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It happens to all of us at some point… You seemingly have the ability to lose weight super fast, magically shedding pounds like Kanye West shedding his credibility.

You try a bunch of lose weight diets and stick to a stringent routine which all make you lose weight easy… for a while. Then suddenly, without warning, you hit a fat loss wall. It’s commonly called a plateau, but that’s a little bit fancy — so lets run with wall.

As I’ve mentioned in previous posts, the human body is one smart son-of-a-b*tch. It will quickly wisen up to your fat loss strategy in a heart beat sending you into a spin of confusion leading to sleepless nights and countless trips to the fridge at 3am.

Without giving you a science lesson (as lord knows, I’m not qualified), the human body is rigged for survival. It has a whole bunch of self-defence mechanisms built into it to prevent pain, cold temperatures, death and ultimately too much fat loss. One of these mechanisms flicks on causing your body to store fat as a ‘reserve’ just in case the chips are down, you lose your job and you have to start eating your own butt-cheeks to survive.

Here are 5 things that are making your belly fat hard to lose

#5 Not mixing it up enough

You need to trick your body into action. It’ll notice that you’re running endlessly on the treadmill each and every day and start saying things like “WTF!” and “EPIC FAIL LMAO!” and all sorts of groovy internet acronyms. All your body wants to do is hold onto that precious fat you keep going out of your way to lose.

#4 Forgetting to constantly adjust

You need to change up your diet/routine on a monthly basis, and then as you near your fat-loss goals, you then need to adjust weekly and even daily just to really shock the system into handing over another pound of flesh (or fat if you like). Make no mistake, losing fat IS hard. Noone gets lean from NOT training their butt off, eating properly or forgetting to sleep.

You need to train, adjust, train, adjust and keep on doing so until you reach your goal body fat level. There is no sure fire technique that will work ALL the time EVERY time.

#3 Neglecting your diet

One of the BIGGEST mistakes we make, is to put so little focus into what we eat. We train like a bitch, then order a hamburger with a side of fries all the time wondering why our spare tyre has become a spare tractor-wheel.

If fatloss is your goal, you need to take control of what you keep shoving into your pie-hole. If you sort this part out, your goal weight and body fat level will become exponentially easier to reach.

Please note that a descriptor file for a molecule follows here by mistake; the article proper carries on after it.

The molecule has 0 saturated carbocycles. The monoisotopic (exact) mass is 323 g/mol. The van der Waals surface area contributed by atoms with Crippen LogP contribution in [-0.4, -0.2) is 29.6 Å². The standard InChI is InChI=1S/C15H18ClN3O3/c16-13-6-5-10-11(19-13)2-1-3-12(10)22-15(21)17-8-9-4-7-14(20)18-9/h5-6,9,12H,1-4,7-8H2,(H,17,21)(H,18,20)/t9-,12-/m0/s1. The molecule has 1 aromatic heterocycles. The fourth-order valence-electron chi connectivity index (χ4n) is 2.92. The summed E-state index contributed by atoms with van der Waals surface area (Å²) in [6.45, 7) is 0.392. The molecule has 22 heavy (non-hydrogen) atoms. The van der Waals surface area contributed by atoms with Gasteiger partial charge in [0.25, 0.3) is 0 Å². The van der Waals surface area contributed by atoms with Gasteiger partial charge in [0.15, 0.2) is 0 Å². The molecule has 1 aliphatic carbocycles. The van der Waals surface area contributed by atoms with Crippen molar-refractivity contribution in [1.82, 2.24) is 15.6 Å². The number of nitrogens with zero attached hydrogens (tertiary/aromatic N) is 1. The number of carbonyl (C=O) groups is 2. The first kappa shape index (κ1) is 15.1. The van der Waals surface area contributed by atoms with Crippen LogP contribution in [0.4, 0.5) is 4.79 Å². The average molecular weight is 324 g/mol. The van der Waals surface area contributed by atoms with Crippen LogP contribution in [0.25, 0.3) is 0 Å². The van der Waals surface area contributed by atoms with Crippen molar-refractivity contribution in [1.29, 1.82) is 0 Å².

5 Tips to help you shed the pounds when your fat-loss progress stalls

Ok, so you can balance on a rock, but you still have the gut from Hell

#2 Giving up

It’s the easiest thing to do. You hit the wall, and you aren’t even losing a pound a fortnight anymore. Worse than this, the leaner you are the harder it is to lose fat.

First thought is “Bugger it, I tried my best. I’ll just go back to how I was before. Cuddly, festively plump and king of the pie-eaters”. It doesn’t need to be that way. Just realise that we are all in the same boat. We all stall, fail and have to continuously re-think our fat-loss strategy.

#1 Not trying something completely different

We often get so set in our ways, that we a scared of trying a new technique. It could be as simple as: don’t have salad dressing today or maybe introduce a day of fasting. Eat one serving for dinner instead of two then maybe add 5 minutes to your HIIT sprinting routine. It’s the little things that matter- they all add up to a mountain of fast fat loss at the end of the day.

Editor’s note: We all hit a fat loss plateau at some point. What techniques do you use to bust through it when trying to reach low body fat levels? Comment below.

Clint Nielsen

Author Clint Nielsen

Clint is a dad and husband trying to stay in shape. He's also a highly opinionated fitness enthusiast and author of Reveal The Steel. Follow him on: Instagram, Twitter, Facebook and Google+

More posts by Clint Nielsen

Join the discussion 13 Comments

  • Cassie says:

    This is really helpful for me because i feel like I’m in that exact rut now.
    I was onto a really good thing then lost my mojo after having a short break from the gym. Now I’m back on track but can’t see any improvements in my body. Its a constant battle I’m afraid.
    I’m going to try and introduce a day of fasting and mix up my training (summer is almost here after all) Also could benefit in getting myself a PT. I’ll let you know how i go!

  • phon says:

    I’m guilty of all 5. I’m also guilty of sporting a permanent one-pack. Belly fail :(

  • Ryan says:

    Hey Man,

    Just found this place from Project Swole. Love your style.

    For me, Fasting days or carb rotation really help if I’m at a plateau.
    Also, I mix up the routine a bit. Try a few different exercises, do density circuits, and do a few days where I just focus on interval training.

    It’s hard for a body to adjust when you constantly change it up.

    Thanks for the post.
    Talk to ya soon,
    Ryan “The Fat Loss Informant”

  • Clint,

    Dropping belly fat is a long, hard process. Everyone hits speedbumps at one point or another. I think tip #4 is especially important. The last thing you want to do when you start to plateau is give up. Mixing up your routine and adjusting your calories lower, if necessary, can definitely help.